Evolutionary multimodal optimization

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In applied mathematics, multimodal optimization deals with optimization tasks that involve finding all or most of the multiple (at least locally optimal) solutions of a problem, as opposed to a single best solution. Evolutionary multimodal optimization is a branch of evolutionary computation, which is closely related to machine learning. Wong provides a short survey,[1] wherein the chapter of Shir[2] and the book of Preuss[3] cover the topic in more detail.


Knowledge of multiple solutions to an optimization task is especially helpful in engineering, when due to physical (and/or cost) constraints, the best results may not always be realizable. In such a scenario, if multiple solutions (locally and/or globally optimal) are known, the implementation can be quickly switched to another solution and still obtain the best possible system performance. Multiple solutions could also be analyzed to discover hidden properties (or relationships) of the underlying optimization problem, which makes them important for obtaining domain knowledge. In addition, the algorithms for multimodal optimization usually not only locate multiple optima in a single run, but also preserve their population diversity, resulting in their global optimization ability on multimodal functions. Moreover, the techniques for multimodal optimization are usually borrowed as diversity maintenance techniques to other problems.[4]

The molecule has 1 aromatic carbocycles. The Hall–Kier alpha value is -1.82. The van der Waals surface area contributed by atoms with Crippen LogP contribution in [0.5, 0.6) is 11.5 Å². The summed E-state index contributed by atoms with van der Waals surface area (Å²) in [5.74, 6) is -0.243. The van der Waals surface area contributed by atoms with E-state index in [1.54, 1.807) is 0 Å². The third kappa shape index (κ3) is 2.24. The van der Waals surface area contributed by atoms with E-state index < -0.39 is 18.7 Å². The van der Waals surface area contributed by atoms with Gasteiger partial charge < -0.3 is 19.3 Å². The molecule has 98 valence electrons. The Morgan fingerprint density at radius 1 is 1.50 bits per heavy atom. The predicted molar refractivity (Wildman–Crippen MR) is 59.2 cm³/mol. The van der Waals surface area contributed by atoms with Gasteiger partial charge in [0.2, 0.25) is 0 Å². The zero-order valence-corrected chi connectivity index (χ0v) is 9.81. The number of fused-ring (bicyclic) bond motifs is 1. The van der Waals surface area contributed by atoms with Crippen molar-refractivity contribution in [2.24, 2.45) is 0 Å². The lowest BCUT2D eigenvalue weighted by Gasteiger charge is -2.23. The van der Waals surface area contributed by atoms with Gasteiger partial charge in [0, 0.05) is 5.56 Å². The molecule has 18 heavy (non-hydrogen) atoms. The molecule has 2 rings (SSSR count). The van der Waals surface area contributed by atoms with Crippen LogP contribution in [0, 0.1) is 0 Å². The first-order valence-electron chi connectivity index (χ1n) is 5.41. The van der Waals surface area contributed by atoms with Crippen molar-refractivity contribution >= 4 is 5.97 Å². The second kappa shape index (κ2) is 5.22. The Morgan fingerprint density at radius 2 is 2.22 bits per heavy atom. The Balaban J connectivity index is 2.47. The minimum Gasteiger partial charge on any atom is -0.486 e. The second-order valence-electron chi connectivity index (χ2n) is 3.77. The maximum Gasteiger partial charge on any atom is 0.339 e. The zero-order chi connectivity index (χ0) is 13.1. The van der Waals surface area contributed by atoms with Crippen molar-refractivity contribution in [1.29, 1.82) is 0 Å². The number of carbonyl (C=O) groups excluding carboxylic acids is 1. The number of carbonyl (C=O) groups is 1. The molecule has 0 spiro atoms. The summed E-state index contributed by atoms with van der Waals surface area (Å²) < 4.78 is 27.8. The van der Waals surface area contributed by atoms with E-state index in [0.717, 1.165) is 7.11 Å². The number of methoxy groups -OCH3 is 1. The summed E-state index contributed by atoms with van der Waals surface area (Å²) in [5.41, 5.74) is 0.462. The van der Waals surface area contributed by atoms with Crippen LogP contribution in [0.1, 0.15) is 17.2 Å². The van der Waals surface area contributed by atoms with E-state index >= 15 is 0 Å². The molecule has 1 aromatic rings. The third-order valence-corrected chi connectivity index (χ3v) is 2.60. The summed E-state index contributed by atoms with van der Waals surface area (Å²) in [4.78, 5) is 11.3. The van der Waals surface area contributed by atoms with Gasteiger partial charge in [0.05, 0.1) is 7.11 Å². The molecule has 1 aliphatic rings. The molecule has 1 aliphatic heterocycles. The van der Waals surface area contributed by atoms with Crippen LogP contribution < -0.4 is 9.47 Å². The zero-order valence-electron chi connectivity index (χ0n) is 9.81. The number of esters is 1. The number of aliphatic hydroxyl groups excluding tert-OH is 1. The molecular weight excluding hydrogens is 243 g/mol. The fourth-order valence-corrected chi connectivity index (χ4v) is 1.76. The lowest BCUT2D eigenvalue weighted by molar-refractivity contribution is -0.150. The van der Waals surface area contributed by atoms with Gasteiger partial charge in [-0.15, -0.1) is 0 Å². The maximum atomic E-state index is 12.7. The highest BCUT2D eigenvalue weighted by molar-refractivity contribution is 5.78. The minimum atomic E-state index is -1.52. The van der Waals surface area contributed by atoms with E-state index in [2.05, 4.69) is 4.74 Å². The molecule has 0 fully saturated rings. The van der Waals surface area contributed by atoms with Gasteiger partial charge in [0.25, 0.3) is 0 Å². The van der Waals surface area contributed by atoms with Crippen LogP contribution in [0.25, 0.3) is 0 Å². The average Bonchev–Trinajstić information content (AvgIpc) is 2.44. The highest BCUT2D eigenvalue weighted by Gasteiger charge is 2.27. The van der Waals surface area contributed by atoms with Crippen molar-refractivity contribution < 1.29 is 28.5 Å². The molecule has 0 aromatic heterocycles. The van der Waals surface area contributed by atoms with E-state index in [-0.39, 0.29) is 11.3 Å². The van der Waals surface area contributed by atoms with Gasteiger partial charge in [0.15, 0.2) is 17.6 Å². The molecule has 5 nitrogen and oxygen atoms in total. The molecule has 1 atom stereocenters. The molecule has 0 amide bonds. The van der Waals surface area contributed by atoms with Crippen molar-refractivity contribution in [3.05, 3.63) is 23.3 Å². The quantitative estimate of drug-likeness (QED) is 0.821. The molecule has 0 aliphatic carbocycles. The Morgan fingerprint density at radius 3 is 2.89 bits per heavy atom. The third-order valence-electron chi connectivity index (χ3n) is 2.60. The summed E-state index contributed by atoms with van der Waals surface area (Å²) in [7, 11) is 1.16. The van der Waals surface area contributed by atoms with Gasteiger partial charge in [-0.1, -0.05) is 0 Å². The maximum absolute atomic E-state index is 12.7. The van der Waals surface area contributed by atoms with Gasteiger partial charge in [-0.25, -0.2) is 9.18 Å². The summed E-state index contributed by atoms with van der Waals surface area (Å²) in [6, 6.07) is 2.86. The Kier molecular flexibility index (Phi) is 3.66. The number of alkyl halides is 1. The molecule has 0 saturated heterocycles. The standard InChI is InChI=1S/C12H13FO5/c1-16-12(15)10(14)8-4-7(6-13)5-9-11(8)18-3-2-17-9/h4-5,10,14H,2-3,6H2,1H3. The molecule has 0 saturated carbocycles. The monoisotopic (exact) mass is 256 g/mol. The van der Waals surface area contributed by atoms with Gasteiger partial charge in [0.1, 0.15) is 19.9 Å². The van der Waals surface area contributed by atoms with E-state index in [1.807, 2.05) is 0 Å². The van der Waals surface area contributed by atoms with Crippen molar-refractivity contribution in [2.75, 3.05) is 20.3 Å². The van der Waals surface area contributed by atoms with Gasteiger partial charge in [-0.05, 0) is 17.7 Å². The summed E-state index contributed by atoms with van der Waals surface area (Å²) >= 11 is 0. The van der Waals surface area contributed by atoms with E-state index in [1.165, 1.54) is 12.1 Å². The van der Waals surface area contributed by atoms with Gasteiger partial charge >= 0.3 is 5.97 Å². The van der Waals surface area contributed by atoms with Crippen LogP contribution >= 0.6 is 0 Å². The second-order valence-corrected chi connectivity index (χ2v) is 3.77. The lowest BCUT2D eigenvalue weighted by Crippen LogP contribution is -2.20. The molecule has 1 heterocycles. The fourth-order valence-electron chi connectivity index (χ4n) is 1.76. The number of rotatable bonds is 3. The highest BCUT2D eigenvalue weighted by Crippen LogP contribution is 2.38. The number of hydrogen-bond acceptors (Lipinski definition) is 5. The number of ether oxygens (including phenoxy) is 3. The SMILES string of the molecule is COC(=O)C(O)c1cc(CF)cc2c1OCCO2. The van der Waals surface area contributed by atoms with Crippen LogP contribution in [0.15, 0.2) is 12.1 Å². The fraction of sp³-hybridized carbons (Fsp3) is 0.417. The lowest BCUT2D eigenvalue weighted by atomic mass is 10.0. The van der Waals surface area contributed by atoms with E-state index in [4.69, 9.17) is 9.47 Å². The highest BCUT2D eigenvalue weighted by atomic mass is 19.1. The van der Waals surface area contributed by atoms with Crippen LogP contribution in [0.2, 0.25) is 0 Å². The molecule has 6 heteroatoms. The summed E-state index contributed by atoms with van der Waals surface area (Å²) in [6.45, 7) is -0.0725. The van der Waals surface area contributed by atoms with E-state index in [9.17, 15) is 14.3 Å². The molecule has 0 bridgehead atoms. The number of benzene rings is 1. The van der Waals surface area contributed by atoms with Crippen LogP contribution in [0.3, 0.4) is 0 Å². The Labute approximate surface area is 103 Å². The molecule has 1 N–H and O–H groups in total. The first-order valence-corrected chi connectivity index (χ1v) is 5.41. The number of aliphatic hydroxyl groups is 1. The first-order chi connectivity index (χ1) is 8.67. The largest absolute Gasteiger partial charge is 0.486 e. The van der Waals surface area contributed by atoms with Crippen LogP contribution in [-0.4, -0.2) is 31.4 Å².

Classical techniques of optimization would need multiple restart points and multiple runs in the hope that a different solution may be discovered every run, with no guarantee however. Evolutionary algorithms (EAs) due to their population based approach, provide a natural advantage over classical optimization techniques. They maintain a population of possible solutions, which are processed every generation, and if the multiple solutions can be preserved over all these generations, then at termination of the algorithm we will have multiple good solutions, rather than only the best solution. Note that this is against the natural tendency of classical optimization techniques, which will always converge to the best solution, or a sub-optimal solution (in a rugged, “badly behaving” function). Finding and maintenance of multiple solutions is wherein lies the challenge of using EAs for multi-modal optimization. Niching[5] is a generic term referred to as the technique of finding and preserving multiple stable niches, or favorable parts of the solution space possibly around multiple solutions, so as to prevent convergence to a single solution.

The field of Evolutionary algorithms encompasses genetic algorithms (GAs), evolution strategy (ES), differential evolution (DE), particle swarm optimization (PSO), and other methods. Attempts have been made to solve multi-modal optimization in all these realms and most, if not all the various methods implement niching in some form or the other.

Multimodal optimization using genetic algorithms/evolution strategies[edit]